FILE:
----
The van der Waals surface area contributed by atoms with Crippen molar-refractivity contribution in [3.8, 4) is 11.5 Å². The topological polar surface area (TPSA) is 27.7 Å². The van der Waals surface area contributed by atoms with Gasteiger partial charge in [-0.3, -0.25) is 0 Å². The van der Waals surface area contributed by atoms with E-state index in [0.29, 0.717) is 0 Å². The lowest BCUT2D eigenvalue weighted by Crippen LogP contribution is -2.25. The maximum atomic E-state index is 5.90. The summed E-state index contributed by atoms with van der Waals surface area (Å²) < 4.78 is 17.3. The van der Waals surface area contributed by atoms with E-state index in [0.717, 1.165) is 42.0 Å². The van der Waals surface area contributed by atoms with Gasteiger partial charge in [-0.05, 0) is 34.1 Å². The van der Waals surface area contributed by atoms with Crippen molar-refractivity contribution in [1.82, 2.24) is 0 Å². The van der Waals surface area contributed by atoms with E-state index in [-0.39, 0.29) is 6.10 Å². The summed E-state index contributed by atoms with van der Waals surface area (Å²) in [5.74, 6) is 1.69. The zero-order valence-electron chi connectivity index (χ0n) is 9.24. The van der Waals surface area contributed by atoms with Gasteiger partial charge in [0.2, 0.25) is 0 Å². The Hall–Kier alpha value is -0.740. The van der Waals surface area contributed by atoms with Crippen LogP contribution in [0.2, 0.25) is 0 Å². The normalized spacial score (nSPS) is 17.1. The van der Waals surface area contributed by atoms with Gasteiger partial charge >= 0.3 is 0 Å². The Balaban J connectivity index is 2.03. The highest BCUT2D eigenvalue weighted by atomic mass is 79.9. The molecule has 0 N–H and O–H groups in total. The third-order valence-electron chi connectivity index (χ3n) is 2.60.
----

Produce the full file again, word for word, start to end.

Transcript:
The van der Waals surface area contributed by atoms with Crippen molar-refractivity contribution in [3.8, 4) is 11.5 Å². The topological polar surface area (TPSA) is 27.7 Å². The van der Waals surface area contributed by atoms with Gasteiger partial charge in [-0.3, -0.25) is 0 Å². The van der Waals surface area contributed by atoms with E-state index in [0.29, 0.717) is 0 Å². The lowest BCUT2D eigenvalue weighted by Crippen LogP contribution is -2.25. The maximum atomic E-state index is 5.90. The summed E-state index contributed by atoms with van der Waals surface area (Å²) < 4.78 is 17.3. The van der Waals surface area contributed by atoms with E-state index in [0.717, 1.165) is 42.0 Å². The van der Waals surface area contributed by atoms with Gasteiger partial charge in [-0.05, 0) is 34.1 Å². The van der Waals surface area contributed by atoms with Crippen molar-refractivity contribution in [1.82, 2.24) is 0 Å². The van der Waals surface area contributed by atoms with E-state index in [-0.39, 0.29) is 6.10 Å². The summed E-state index contributed by atoms with van der Waals surface area (Å²) in [5.74, 6) is 1.69. The zero-order valence-electron chi connectivity index (χ0n) is 9.24. The van der Waals surface area contributed by atoms with Gasteiger partial charge in [0.2, 0.25) is 0 Å². The Hall–Kier alpha value is -0.740. The van der Waals surface area contributed by atoms with Crippen LogP contribution in [0.2, 0.25) is 0 Å². The normalized spacial score (nSPS) is 17.1. The van der Waals surface area contributed by atoms with Gasteiger partial charge >= 0.3 is 0 Å². The Balaban J connectivity index is 2.03. The highest BCUT2D eigenvalue weighted by atomic mass is 79.9. The molecule has 0 N–H and O–H groups in total. The third-order valence-electron chi connectivity index (χ3n) is 2.60.